Startling Revelation to the Dismay of War Weary Liberians

By Josephus Moses Gray
Monrovia, Liberia

The Perspective
Atlanta, Georgia

April 15, 2004

The Chairman of the National Transitional Government of Liberia (NTGL) Charles Gyude Bryant has made a startling revelation, to the dismay of war weary Liberians, at a major news conference held on 13 April at the Executive Mansion on wild range of national and international issues. The NTGL Chairman said his administration would not be a party to a request for former Liberian President Charles Taylor to be turned over to the United Nations backed War Crimes Court in neighboring Sierra Leone.

He said that his government would not be part of any arrangement that would have former President Taylor to face justice on charges of crimes against humanity at the UN tribunal in Sierra Leone.

In his argument, Chairman Bryant said Mr. Taylor was granted amnesty as part of a special peace arranged by ECOWAS and others to have Mr. Taylor leave Liberia to go into exile in Nigeria, saying that his government is a party to that arrangement.

Although Chairman Bryant made it emphatically clear regarding his government‘s position on Mr. Taylor’s issue with the UN court in Sierra Leone, he warned that if the Former Liberian leader interferes with the internal affairs of Liberia, he (Chairman Bryant) might think otherwise, warning Mr. Taylor to be very good while in the Federal republic of Nigeria.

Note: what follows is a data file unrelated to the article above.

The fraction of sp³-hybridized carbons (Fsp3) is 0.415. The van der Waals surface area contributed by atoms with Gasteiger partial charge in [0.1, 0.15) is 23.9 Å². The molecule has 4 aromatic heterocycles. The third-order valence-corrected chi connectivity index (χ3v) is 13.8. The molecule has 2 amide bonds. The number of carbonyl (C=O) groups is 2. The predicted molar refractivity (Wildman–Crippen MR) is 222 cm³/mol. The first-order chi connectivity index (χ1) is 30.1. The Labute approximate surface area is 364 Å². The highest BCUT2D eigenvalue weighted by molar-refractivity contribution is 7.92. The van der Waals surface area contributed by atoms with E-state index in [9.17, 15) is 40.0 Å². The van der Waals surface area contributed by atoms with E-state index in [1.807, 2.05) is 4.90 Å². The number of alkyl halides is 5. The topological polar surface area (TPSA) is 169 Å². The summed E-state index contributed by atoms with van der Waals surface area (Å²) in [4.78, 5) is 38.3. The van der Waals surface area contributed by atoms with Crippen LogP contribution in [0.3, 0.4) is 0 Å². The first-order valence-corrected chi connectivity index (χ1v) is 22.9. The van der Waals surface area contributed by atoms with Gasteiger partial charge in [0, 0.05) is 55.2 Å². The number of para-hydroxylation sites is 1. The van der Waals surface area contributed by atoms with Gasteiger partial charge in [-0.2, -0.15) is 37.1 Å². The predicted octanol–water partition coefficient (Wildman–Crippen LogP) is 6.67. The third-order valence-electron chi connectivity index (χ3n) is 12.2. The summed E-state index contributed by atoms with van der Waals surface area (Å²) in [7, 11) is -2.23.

According to Chairman Bryant, the President of Nigeria Olusegun Obasanjo has made his position clear on the Taylor’s situation with the court, adding that President Obasanjo has indicated that Nigeria will not submit to harassment from any country for Mr. Taylor to go to Sierra Leone. President Obassanjo has indicated that Nigeria would turn Mr. Taylor over to the Liberian government if that government makes such request.

Recently, two human rights groups petitioned the National Transitional Legislative Assembly (NTLA) for the government to turn Mr. Taylor over to the UN backed war crimes court in Freetown, but the assembly argued that the petition by two human rights organizations fell short of some unspecified basic requirements to warrant discussions by the body.

Mr. Taylor has persistently and consistently rejected allegations brought against him by the UN backed court. The court has brought 17 counts against Mr. Taylor, including genocide, gun-running, diamond smuggling, crimes against humanity and support to the former RUF rebels.